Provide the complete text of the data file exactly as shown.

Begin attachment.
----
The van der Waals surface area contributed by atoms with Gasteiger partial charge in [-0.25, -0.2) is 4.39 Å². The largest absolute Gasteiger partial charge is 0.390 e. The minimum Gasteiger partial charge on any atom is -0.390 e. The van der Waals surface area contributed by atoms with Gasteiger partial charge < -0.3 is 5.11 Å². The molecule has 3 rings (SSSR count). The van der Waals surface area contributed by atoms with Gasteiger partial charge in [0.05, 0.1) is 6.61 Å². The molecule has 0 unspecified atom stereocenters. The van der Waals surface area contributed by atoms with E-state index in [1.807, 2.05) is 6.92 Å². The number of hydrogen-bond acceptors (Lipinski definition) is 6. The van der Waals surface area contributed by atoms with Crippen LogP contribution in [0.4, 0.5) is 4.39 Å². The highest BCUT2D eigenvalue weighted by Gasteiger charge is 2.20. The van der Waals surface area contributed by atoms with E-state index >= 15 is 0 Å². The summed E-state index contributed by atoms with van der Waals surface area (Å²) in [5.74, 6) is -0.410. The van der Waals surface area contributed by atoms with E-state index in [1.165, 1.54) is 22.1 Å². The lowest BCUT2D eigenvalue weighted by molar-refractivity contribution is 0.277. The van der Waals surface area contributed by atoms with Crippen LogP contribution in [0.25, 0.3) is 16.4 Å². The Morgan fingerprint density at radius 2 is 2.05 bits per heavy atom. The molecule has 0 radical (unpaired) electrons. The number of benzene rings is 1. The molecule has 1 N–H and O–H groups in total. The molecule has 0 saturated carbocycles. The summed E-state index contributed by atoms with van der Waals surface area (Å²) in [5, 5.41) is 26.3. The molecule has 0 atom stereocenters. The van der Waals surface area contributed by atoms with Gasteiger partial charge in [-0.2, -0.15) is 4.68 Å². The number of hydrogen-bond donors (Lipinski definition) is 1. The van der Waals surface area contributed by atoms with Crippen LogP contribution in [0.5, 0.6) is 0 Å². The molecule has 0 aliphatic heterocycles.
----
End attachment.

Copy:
The van der Waals surface area contributed by atoms with Gasteiger partial charge in [-0.25, -0.2) is 4.39 Å². The largest absolute Gasteiger partial charge is 0.390 e. The minimum Gasteiger partial charge on any atom is -0.390 e. The van der Waals surface area contributed by atoms with Gasteiger partial charge < -0.3 is 5.11 Å². The molecule has 3 rings (SSSR count). The van der Waals surface area contributed by atoms with Gasteiger partial charge in [0.05, 0.1) is 6.61 Å². The molecule has 0 unspecified atom stereocenters. The van der Waals surface area contributed by atoms with E-state index in [1.807, 2.05) is 6.92 Å². The number of hydrogen-bond acceptors (Lipinski definition) is 6. The van der Waals surface area contributed by atoms with Crippen LogP contribution in [0.4, 0.5) is 4.39 Å². The highest BCUT2D eigenvalue weighted by Gasteiger charge is 2.20. The van der Waals surface area contributed by atoms with E-state index >= 15 is 0 Å². The summed E-state index contributed by atoms with van der Waals surface area (Å²) in [5.74, 6) is -0.410. The van der Waals surface area contributed by atoms with E-state index in [1.165, 1.54) is 22.1 Å². The lowest BCUT2D eigenvalue weighted by molar-refractivity contribution is 0.277. The van der Waals surface area contributed by atoms with Crippen LogP contribution in [0.25, 0.3) is 16.4 Å². The Morgan fingerprint density at radius 2 is 2.05 bits per heavy atom. The molecule has 0 radical (unpaired) electrons. The number of benzene rings is 1. The molecule has 1 N–H and O–H groups in total. The molecule has 0 saturated carbocycles. The summed E-state index contributed by atoms with van der Waals surface area (Å²) in [5, 5.41) is 26.3. The molecule has 0 atom stereocenters. The van der Waals surface area contributed by atoms with Gasteiger partial charge in [-0.2, -0.15) is 4.68 Å². The number of hydrogen-bond donors (Lipinski definition) is 1. The van der Waals surface area contributed by atoms with Crippen LogP contribution in [0.5, 0.6) is 0 Å². The molecule has 0 aliphatic heterocycles.